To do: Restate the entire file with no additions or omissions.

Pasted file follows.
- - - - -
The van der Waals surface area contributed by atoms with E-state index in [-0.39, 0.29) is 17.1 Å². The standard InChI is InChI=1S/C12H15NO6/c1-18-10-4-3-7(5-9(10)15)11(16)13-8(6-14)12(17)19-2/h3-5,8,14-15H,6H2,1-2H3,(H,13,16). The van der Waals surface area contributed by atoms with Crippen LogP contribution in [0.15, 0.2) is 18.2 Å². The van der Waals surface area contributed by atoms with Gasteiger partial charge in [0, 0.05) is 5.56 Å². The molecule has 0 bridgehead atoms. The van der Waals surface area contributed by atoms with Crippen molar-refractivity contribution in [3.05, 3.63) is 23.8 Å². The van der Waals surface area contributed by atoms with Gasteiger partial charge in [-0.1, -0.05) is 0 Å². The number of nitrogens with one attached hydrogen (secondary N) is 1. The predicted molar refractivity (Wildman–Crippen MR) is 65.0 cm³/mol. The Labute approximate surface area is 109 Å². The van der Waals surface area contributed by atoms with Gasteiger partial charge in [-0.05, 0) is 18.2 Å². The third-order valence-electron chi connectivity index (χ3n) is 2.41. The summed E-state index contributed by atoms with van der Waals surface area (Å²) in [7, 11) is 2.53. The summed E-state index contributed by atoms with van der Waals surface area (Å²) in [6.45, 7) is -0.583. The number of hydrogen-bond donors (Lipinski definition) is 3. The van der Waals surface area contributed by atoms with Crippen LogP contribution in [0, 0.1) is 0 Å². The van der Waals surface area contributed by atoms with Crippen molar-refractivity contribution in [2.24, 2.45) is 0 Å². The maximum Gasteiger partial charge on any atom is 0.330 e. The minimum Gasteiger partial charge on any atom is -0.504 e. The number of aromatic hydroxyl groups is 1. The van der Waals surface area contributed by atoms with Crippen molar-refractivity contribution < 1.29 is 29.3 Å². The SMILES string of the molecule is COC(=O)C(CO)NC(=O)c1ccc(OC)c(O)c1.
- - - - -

The van der Waals surface area contributed by atoms with E-state index in [-0.39, 0.29) is 17.1 Å². The standard InChI is InChI=1S/C12H15NO6/c1-18-10-4-3-7(5-9(10)15)11(16)13-8(6-14)12(17)19-2/h3-5,8,14-15H,6H2,1-2H3,(H,13,16). The van der Waals surface area contributed by atoms with Crippen LogP contribution in [0.15, 0.2) is 18.2 Å². The van der Waals surface area contributed by atoms with Gasteiger partial charge in [0, 0.05) is 5.56 Å². The molecule has 0 bridgehead atoms. The van der Waals surface area contributed by atoms with Crippen molar-refractivity contribution in [3.05, 3.63) is 23.8 Å². The van der Waals surface area contributed by atoms with Gasteiger partial charge in [-0.1, -0.05) is 0 Å². The number of nitrogens with one attached hydrogen (secondary N) is 1. The predicted molar refractivity (Wildman–Crippen MR) is 65.0 cm³/mol. The Labute approximate surface area is 109 Å². The van der Waals surface area contributed by atoms with Gasteiger partial charge in [-0.05, 0) is 18.2 Å². The third-order valence-electron chi connectivity index (χ3n) is 2.41. The summed E-state index contributed by atoms with van der Waals surface area (Å²) in [7, 11) is 2.53. The summed E-state index contributed by atoms with van der Waals surface area (Å²) in [6.45, 7) is -0.583. The number of hydrogen-bond donors (Lipinski definition) is 3. The van der Waals surface area contributed by atoms with Crippen LogP contribution in [0, 0.1) is 0 Å². The van der Waals surface area contributed by atoms with Crippen molar-refractivity contribution in [2.24, 2.45) is 0 Å². The maximum Gasteiger partial charge on any atom is 0.330 e. The minimum Gasteiger partial charge on any atom is -0.504 e. The number of aromatic hydroxyl groups is 1. The van der Waals surface area contributed by atoms with Crippen molar-refractivity contribution < 1.29 is 29.3 Å². The SMILES string of the molecule is COC(=O)C(CO)NC(=O)c1ccc(OC)c(O)c1.